Also in This Series
More Like This
Reviews from GoodReads
Loading GoodReads Reviews.
Citations
APA Citation (style guide)

Magnet, M. (2019). Clarence Thomas and the lost constitution. New York: Encounter Books.

Chicago / Turabian - Author Date Citation (style guide)

Magnet, Myron. 2019. Clarence Thomas and the Lost Constitution. New York: Encounter Books.

Chicago / Turabian - Humanities Citation (style guide)

Magnet, Myron, Clarence Thomas and the Lost Constitution. New York: Encounter Books, 2019.

MLA Citation (style guide)

Magnet, Myron. Clarence Thomas and the Lost Constitution. New York: Encounter Books, 2019. Print.

Note! Citation formats are based on standards as of July 2010. Citations contain only title, author, edition, publisher, and year published. Citations should be used as a guideline and should be double checked for accuracy.
Staff View
Grouped Work ID:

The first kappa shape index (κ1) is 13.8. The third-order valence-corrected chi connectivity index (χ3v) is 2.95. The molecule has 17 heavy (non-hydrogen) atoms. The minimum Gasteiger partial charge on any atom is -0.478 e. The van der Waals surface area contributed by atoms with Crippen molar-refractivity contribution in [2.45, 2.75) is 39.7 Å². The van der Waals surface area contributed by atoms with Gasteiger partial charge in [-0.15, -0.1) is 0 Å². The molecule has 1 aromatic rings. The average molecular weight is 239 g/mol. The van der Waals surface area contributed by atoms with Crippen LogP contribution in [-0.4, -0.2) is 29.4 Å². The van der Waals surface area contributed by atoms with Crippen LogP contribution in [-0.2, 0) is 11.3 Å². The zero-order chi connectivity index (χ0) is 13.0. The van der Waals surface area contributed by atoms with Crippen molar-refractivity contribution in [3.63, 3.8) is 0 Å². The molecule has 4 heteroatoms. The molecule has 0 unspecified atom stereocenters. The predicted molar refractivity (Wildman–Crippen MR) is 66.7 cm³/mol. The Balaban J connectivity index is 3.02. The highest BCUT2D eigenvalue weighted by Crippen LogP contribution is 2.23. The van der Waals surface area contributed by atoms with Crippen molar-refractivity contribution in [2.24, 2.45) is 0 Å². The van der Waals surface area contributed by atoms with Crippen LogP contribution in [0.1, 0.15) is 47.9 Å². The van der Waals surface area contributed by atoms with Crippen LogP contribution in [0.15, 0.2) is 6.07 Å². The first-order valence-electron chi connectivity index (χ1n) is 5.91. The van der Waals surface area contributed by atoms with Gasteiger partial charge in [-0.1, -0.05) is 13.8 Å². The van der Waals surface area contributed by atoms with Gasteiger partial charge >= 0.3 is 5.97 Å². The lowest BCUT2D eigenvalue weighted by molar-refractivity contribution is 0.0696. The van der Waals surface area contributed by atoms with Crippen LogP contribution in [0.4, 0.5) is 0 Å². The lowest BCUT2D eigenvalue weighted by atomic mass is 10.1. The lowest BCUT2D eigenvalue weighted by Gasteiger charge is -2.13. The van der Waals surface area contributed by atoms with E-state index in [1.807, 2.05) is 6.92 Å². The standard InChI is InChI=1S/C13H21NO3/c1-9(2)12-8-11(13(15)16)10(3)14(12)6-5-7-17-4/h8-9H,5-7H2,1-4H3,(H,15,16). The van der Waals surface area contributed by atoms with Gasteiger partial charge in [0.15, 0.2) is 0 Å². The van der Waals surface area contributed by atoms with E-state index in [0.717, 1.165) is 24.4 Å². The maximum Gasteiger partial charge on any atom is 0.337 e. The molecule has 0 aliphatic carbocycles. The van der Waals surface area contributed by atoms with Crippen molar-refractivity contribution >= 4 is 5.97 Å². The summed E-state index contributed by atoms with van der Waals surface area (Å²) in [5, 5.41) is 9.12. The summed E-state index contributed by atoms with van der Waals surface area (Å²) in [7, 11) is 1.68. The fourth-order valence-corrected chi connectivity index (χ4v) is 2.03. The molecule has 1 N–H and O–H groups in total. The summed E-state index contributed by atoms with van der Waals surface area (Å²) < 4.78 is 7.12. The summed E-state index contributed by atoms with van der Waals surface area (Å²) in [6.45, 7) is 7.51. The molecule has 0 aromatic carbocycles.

8846dab2-7c6f-07b9-83e4-bc5e7cbc8247
Go To GroupedWork

Record Information

Last Sierra Extract TimeFeb 06, 2020 06:32:44 AM
Last File Modification TimeFeb 06, 2020 06:33:26 AM
Last Grouped Work Modification TimeFeb 06, 2020 06:32:52 AM

MARC Record

LEADER04555cam a2200433 i 4500
001on1057731397
003OCoLC
00520190530152013.0
008181017s2019    nyu    e b    001 0beng  
1001 |a Magnet, Myron,|e author.|0 http://id.loc.gov/authorities/names/n84145073
0920 |a 347.7326 MAGNE
60010|a Thomas, Clarence,|d 1948-|0 http://id.loc.gov/authorities/names/n82137324
61010|a United States.|b Supreme Court|x Officials and employees|v Biography.
650 0|a African American judges|v Biography.
650 0|a Constitutional law|z United States.|0 http://id.loc.gov/authorities/subjects/sh85139986
020 |a 9781641770521
020 |a 164177052X
010 |a  2018050003
504 |a Includes bibliographical references and index.
5050 |a Our crisis of legitimacy -- The making of a justice -- Who killed the constitution? -- Originalism in action -- "A free man".